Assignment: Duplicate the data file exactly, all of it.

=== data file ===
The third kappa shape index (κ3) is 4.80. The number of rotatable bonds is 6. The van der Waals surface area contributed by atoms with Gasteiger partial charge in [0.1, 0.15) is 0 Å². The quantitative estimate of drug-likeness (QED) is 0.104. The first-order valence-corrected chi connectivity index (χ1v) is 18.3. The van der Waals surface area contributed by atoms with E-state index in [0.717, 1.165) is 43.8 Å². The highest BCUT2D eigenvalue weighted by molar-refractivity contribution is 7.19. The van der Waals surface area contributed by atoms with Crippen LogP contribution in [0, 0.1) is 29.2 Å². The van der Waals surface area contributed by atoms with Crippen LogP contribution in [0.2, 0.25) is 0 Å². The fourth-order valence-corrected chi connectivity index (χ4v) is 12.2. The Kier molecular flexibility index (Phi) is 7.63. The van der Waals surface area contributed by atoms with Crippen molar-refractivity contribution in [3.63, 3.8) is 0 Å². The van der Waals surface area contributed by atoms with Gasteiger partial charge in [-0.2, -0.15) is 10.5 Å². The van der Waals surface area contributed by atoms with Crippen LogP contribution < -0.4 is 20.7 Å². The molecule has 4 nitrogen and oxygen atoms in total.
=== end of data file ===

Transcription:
The third kappa shape index (κ3) is 4.80. The number of rotatable bonds is 6. The van der Waals surface area contributed by atoms with Gasteiger partial charge in [0.1, 0.15) is 0 Å². The quantitative estimate of drug-likeness (QED) is 0.104. The first-order valence-corrected chi connectivity index (χ1v) is 18.3. The van der Waals surface area contributed by atoms with E-state index in [0.717, 1.165) is 43.8 Å². The highest BCUT2D eigenvalue weighted by molar-refractivity contribution is 7.19. The van der Waals surface area contributed by atoms with Crippen LogP contribution in [0, 0.1) is 29.2 Å². The van der Waals surface area contributed by atoms with Crippen LogP contribution in [0.2, 0.25) is 0 Å². The fourth-order valence-corrected chi connectivity index (χ4v) is 12.2. The Kier molecular flexibility index (Phi) is 7.63. The van der Waals surface area contributed by atoms with Crippen molar-refractivity contribution in [3.63, 3.8) is 0 Å². The van der Waals surface area contributed by atoms with Gasteiger partial charge in [-0.2, -0.15) is 10.5 Å². The van der Waals surface area contributed by atoms with Crippen LogP contribution < -0.4 is 20.7 Å². The molecule has 4 nitrogen and oxygen atoms in total.